The ordinary man no longer feels, as his grandfather felt, that his representative is a genuinely superior fellow. Indeed, the huge new flow of information that has become available to ordinary people by grace of electronics in the second half of the 20th century has made it painfully clear that those representatives are not at all superior. They are as capable of laziness, stupidity and dishonesty as the ordinary man. That may have been true a century ago, too. The difference is that then it was not generally realised; now it is.
Even a dozen years ago, it was hard to imagine that Italy's whole parliamentary edifice was about to be brought crashing to the ground because its corruption had become public knowledge and Italians were horrified by what they had discovered. At the end of 1996, Belgians are wondering whether something almost as bad may have happened in their country in the past few years. These are extreme cases. But in many other countries the voters no longer extend to the politicians as much trust and respect as they once did. Opinion polls in America, Britain, France and elsewhere all make the same point: people nowadays look on their representatives with a disillusioned eye. That is the result of the past century's economic and social equalisation, and of the fact that a richer and better-educated electorate can now keep a pretty constant eye on most of its politicians' activities.
The end of the cold war has brought another change, and this one too suggests that democracy needs modernising. The disappearance of communism has greatly reduced the ideological content of politics. The shaping power of ideas has not entirely vanished, of course. A recognisable post-cold-war frontier is starting to emerge between a new left and a new right in the debate about the competing claims of efficiency and compassion, the proper functions of government, the best economic way to pay for sickness and old age, and so on. But these are nuances compared with the thunderous old battles between socialism and individualism, between the command economy and the free market. This dilution of ideology has two consequences.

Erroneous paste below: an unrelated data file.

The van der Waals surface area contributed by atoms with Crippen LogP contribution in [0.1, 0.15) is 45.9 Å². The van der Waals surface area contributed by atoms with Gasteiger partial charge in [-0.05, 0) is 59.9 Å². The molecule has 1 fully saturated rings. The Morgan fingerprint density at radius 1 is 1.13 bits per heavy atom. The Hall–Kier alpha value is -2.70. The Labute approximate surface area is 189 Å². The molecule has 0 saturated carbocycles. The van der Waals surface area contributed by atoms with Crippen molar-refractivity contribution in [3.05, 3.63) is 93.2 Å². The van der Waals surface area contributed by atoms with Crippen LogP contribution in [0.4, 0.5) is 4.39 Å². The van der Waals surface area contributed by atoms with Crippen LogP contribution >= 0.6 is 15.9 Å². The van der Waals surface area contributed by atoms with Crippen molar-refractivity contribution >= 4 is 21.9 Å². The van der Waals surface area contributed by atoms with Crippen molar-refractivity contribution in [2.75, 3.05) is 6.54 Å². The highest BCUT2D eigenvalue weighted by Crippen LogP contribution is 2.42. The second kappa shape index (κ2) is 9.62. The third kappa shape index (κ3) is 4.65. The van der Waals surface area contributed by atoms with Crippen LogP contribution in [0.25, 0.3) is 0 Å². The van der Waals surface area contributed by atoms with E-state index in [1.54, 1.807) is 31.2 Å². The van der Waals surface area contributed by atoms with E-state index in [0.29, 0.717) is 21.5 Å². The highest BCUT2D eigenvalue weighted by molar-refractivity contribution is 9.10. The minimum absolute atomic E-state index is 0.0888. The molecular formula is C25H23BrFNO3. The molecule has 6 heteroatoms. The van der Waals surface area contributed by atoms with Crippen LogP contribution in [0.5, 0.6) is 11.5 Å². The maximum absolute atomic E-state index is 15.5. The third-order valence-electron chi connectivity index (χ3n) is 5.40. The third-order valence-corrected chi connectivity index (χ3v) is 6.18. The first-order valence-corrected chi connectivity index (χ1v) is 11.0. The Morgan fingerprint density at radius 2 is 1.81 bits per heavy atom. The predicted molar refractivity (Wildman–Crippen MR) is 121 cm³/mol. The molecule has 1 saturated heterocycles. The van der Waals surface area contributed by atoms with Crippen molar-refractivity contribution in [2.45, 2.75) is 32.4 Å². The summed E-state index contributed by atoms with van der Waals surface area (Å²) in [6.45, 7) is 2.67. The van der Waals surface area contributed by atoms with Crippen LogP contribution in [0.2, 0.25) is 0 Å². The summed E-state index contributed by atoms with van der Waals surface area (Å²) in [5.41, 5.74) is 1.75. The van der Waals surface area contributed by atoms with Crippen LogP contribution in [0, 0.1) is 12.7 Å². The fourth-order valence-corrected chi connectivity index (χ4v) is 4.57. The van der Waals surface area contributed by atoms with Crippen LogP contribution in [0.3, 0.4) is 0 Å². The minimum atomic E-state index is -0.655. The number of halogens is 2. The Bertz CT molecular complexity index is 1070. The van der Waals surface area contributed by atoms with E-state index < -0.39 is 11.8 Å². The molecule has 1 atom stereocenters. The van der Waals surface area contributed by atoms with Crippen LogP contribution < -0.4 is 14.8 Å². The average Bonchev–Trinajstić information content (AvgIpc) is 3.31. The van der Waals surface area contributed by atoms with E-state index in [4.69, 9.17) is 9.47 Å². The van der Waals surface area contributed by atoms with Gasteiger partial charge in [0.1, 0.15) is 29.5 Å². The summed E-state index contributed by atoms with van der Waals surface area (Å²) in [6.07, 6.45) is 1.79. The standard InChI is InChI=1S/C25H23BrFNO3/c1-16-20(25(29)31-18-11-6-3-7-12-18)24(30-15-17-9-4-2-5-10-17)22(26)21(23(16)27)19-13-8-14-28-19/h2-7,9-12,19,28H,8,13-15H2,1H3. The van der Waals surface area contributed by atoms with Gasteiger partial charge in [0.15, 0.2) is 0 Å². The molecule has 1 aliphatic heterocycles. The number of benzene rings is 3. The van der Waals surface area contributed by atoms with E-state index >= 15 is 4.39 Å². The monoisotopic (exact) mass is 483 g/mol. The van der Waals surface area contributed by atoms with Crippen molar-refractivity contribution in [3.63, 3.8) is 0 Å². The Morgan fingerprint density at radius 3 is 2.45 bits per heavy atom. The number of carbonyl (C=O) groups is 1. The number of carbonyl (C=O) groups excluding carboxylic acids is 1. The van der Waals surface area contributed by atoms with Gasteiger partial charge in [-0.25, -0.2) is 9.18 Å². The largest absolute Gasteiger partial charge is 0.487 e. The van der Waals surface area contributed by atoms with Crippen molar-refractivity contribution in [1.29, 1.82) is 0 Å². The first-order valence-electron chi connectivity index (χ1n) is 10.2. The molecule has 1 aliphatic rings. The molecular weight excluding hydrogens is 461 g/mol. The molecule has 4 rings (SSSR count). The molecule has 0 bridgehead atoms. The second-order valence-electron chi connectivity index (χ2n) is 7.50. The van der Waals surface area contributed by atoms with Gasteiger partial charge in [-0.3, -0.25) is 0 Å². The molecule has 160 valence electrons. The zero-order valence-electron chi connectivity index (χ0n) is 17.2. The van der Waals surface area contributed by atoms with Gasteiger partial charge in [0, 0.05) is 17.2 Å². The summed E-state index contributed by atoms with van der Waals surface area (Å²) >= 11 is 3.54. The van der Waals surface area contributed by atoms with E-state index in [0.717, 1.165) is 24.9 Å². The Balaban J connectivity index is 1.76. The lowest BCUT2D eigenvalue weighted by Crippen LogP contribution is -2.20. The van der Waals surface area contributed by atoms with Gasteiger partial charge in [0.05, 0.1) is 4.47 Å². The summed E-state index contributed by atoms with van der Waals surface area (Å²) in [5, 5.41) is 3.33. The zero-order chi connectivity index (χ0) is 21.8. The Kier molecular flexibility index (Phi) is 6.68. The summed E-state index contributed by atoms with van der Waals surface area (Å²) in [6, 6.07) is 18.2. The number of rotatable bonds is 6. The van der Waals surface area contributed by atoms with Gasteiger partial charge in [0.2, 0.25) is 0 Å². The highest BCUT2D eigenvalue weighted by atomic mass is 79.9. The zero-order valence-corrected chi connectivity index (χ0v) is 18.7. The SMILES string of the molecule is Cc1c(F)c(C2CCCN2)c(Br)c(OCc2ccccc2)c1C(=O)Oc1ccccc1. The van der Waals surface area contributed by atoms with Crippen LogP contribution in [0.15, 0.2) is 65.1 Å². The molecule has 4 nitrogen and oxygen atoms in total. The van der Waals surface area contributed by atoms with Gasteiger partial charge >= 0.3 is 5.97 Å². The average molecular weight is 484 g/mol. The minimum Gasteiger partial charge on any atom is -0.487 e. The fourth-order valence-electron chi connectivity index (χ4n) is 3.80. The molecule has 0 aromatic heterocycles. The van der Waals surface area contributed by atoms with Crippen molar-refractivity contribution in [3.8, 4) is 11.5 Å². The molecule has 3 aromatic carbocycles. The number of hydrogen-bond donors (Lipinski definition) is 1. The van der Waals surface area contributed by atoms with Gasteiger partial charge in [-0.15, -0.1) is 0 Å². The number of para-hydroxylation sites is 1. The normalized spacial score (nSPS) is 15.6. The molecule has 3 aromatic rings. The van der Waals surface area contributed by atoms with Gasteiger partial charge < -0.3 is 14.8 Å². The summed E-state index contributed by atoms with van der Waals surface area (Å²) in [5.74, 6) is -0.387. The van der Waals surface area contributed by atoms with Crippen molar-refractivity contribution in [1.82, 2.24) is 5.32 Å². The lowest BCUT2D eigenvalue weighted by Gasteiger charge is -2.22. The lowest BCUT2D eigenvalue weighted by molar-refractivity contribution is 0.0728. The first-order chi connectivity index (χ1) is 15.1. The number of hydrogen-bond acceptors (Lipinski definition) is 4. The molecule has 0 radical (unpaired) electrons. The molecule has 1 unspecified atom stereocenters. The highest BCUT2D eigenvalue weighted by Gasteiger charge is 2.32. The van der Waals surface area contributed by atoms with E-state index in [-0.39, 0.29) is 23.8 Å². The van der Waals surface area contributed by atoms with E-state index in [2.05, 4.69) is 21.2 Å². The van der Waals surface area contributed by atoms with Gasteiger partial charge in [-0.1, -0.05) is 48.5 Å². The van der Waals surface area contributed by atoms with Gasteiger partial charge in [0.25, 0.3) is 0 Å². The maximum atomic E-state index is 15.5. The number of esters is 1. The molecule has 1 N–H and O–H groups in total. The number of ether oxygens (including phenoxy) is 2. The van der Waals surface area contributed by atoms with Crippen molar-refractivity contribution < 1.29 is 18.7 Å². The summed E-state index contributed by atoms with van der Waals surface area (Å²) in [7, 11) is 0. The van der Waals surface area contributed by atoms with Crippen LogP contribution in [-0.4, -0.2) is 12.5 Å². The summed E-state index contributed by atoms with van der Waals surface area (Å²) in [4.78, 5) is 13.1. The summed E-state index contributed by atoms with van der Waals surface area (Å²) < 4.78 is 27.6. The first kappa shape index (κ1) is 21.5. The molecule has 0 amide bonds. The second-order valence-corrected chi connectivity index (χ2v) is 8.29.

One is that the agenda of politics, the list of decisions to be taken, has grown much more prosaic. The choice at voting time is no longer even in theory a choice between two radically different bodies of ideas. It is a series of selections among relatively small differences of opinion about the details of economic management and fairly minor disagreements over the amount and direction of public spending. This is not the sort of thing that is best presented to the voters once every few years in the parliamentary-election programmes of competing parties. That is like being told to do your supermarket shopping in one half-hour trip every half-decade. The modern agenda of politics is much better handled by the regular routine of visits to the voting centre that is offered by direct democracy.
The other effect of the fading of ideology is that political parties are losing their old power. This is important because parties - the things you vote for or against on parliamentary-election day, and the building-blocks of the governments thus created - are keen supporters of representative democracy. Their existence largely depends on it. They therefore oppose direct democracy. In post-cold-war politics, however, the parties can no longer claim to be carrying banners inscribed with the name of a great idea that unites a whole segment of humanity. As the banners are lowered, the loyalties that used to hold the parties together begin to dissolve; people move more readily from one party to another; parties become woollier, weaker things. As they lose their old clout, they can no longer put up so much resistance to the modernisation of democracy.
These days, voters do not need a special class of people called politicians to interpret their wishes; they have learned that politicians are a rather unreliable lot; and the trade unions into which the politicians have organised themselves, the political parties, are growing feebler. Between them, those three facts can push open the door to direct democracy. UNITED KINGDOM ECONOMIST 21/12/96